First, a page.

Whenever Bells, Tenn., cotton Jimmy Hargett peppered Case IH engineers with questions or suggestions for improving a piece of equipment, they listened. And when an idea seemed too far out, and Hargett decided to build it himself to prove his point, they came out to his farm to see it work.
From this give-and-take, personal as well as business relationships were formed and fostered.
George Hale retired from Case IH in 1999, but worked with Hargett as a contract employee for Case during the development of the on-board module builder. During that time, Hale spent as much as six months out of the year on Hargett’s farm, which became a sort of “research central” for Case.
Hale recalls their first meeting in the 1980s. “Jimmy roasted me well. It was a time when we still had chain-driven heads on pickers, and he wanted gear-driven heads. I used all the classic excuses that engineering uses when they don’t have technology available to them, and he didn’t buy any of it. He pushed, and he pushed hard.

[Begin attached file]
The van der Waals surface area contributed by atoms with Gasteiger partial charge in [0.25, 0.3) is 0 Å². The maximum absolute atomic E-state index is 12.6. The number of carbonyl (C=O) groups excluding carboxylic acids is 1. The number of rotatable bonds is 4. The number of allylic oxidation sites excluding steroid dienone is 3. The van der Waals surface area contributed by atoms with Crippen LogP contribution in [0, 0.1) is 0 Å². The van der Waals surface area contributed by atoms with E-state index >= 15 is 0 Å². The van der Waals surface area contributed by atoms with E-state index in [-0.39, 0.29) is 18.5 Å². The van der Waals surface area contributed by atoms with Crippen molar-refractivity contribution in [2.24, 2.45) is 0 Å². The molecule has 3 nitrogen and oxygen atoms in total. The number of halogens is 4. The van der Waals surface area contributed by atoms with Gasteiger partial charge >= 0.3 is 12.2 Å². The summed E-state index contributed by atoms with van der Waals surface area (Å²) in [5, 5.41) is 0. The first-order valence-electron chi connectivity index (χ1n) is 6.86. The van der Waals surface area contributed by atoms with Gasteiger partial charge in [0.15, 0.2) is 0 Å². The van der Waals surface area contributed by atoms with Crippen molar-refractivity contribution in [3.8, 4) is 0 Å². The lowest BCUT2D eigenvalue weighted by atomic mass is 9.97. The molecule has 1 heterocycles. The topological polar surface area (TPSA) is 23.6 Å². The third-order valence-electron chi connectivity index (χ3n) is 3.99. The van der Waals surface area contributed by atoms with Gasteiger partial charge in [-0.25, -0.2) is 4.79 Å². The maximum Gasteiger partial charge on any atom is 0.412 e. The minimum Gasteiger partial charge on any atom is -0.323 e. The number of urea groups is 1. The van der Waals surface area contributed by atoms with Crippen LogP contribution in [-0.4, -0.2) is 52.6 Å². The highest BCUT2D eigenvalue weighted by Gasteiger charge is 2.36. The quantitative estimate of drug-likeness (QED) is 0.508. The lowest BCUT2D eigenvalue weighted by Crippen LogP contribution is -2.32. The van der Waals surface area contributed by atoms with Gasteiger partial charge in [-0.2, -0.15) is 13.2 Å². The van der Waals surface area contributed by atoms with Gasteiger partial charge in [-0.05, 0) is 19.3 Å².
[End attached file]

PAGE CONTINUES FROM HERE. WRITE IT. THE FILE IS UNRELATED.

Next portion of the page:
“He can come on pretty strong when he wants to. When he gets an idea, he will not turn it loose. I would say that he is partly responsible for us putting gear drives on top of the drums.
“When Jimmy sees a problem that causes him difficulty, right away he starts searching for solutions. If he can’t find somebody to do it, he’s not a bit afraid to spend his own money to get it done. If he has to spend a few hundred dollars or a few thousand dollars to make the point, he will do that.”
“He’s more than our customer. He’s a friend,” said Kevin Richman, currently a product category manager for Case IH in Burr Ridge, Ill. Richman was formerly an engineering manager for Case, and still talks to Hargett regularly. “He was always pushing us, whether it was a row crop tractor or a cotton picker or a planter or a combine, for more productivity or different configurations.
“He had some pretty wild ideas on the module builder. In the mid-1990s, we built some prototypes of a square baler for cotton. The farmers who saw it thought it we were going in the right direction, but we had the wrong size.”
Hargett’s design eventually won Case engineers over, but it required some give-and-take on both sides. “When Jimmy thinks of something, there’s truth in it,” Hale said. “You just have to search it out and find it. You don’t always do it the way he wants you to do it, but he knows what needs to be done. That’s the way it was with the on-board module builder.”